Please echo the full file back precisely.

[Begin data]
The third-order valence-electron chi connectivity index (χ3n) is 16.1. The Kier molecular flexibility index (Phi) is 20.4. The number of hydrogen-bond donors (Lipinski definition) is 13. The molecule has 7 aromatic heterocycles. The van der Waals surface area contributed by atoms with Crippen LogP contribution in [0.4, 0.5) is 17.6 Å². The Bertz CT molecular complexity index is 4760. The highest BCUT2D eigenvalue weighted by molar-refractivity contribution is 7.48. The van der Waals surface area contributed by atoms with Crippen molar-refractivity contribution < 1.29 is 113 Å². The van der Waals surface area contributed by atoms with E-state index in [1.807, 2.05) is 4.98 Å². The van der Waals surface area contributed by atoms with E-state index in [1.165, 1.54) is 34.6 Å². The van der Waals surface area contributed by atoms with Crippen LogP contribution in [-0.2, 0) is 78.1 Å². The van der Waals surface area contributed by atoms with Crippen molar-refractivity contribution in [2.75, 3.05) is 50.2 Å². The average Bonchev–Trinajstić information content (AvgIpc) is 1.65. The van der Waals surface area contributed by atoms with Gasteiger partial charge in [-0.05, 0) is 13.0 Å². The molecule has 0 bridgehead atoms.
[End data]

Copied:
The third-order valence-electron chi connectivity index (χ3n) is 16.1. The Kier molecular flexibility index (Phi) is 20.4. The number of hydrogen-bond donors (Lipinski definition) is 13. The molecule has 7 aromatic heterocycles. The van der Waals surface area contributed by atoms with Crippen LogP contribution in [0.4, 0.5) is 17.6 Å². The Bertz CT molecular complexity index is 4760. The highest BCUT2D eigenvalue weighted by molar-refractivity contribution is 7.48. The van der Waals surface area contributed by atoms with Crippen molar-refractivity contribution < 1.29 is 113 Å². The van der Waals surface area contributed by atoms with E-state index in [1.807, 2.05) is 4.98 Å². The van der Waals surface area contributed by atoms with E-state index in [1.165, 1.54) is 34.6 Å². The van der Waals surface area contributed by atoms with Crippen LogP contribution in [-0.2, 0) is 78.1 Å². The van der Waals surface area contributed by atoms with Crippen molar-refractivity contribution in [2.75, 3.05) is 50.2 Å². The average Bonchev–Trinajstić information content (AvgIpc) is 1.65. The van der Waals surface area contributed by atoms with Gasteiger partial charge in [-0.05, 0) is 13.0 Å². The molecule has 0 bridgehead atoms.